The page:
Of all the agricultural disputes we advise on, farming partnership disputes are probably the most challenging. Not only is there a wealth of complex law, ranging from tax and property issues to division of assets and income, but, upsettingly, the parties are often parents and children or brothers and sisters.
How can farm partnership disputes be avoided and what can be done when they occur?
It is, perhaps, because of those close relationships of trust that so few farming partnerships have a written agreement, setting out the basis upon which they operate, detailing who owns which of the assets, how the profits are to be shared, and what happens in the event of death, retirement, or, indeed, the partners simply falling out.
The danger of having no written partnership deed is that the terms of the Partnership Act 1890 apply to the partnership. All too often the terms of the Act do not properly reflect the wishes of the partners and, in some cases, lead to considerable unfairness. For example, the Act provides that any partner can serve notice to dissolve the partnership at any time and, in practical terms, should there be a dispute over who gets what assets or what they are worth, then the Court typically orders the assets to be sold and the net proceeds of sale be divided between the partners.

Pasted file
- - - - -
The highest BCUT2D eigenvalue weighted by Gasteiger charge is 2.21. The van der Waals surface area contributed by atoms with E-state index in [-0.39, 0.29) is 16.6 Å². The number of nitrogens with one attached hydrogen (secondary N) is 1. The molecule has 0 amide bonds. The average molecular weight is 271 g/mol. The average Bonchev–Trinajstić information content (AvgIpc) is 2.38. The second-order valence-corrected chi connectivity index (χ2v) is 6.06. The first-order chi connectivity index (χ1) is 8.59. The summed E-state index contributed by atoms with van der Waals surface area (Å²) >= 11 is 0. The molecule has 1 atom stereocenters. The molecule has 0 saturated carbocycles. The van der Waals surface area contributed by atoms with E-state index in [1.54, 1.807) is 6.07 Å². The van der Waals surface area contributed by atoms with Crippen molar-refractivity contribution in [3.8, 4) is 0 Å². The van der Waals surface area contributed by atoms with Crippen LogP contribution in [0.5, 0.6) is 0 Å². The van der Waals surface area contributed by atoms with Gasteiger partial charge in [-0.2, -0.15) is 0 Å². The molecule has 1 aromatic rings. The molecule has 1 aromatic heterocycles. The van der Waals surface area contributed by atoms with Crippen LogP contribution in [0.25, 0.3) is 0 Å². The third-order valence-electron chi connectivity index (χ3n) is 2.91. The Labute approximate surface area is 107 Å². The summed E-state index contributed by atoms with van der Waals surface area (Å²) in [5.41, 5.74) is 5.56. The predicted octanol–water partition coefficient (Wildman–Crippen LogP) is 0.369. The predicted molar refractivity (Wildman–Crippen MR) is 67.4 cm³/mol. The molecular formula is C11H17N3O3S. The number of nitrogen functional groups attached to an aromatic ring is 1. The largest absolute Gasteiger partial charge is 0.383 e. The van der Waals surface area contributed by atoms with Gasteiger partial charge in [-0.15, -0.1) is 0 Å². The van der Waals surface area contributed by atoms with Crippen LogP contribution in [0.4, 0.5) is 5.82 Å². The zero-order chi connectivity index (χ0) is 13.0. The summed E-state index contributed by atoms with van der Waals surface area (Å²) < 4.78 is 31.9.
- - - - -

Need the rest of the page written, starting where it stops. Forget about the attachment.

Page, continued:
This can often create the situation where a partner who has never been involved in the day-to-day running of the business (perhaps because they inherited a share) has the power to bring the partnership to an end at any stage, even if the other partners do not want this. This is arguably the biggest risk to the existence of a partnership and clearly needs guarding against.
The terms of the Act should therefore not be relied upon but, instead (and this may avoid a dispute altogether), the partners should enter into a partnership deed to govern the partnership terms.
Farming partnership breakdown is similar to relationship breakdown in that the parties often have emotional as well as financial ties. And there is a tendency for these emotions to cloud the parties’ objective judgment. Feelings of entitlement, jealousy and anger can create deep divides between partners and lead to a more acrimonious relationship, making settlement difficult to achieve.
When one party’s behaviour is intolerable or there are other pertinent reasons, there is often little recourse but to go to Court. However, in more and more disputes, we are finding that the Courts are encouraging forms of alternative dispute resolution such as arbitration or mediation. These can be cheaper and less hostile than Court proceedings and often, with consensual resolution, we have found that substantial tax implications can be avoided.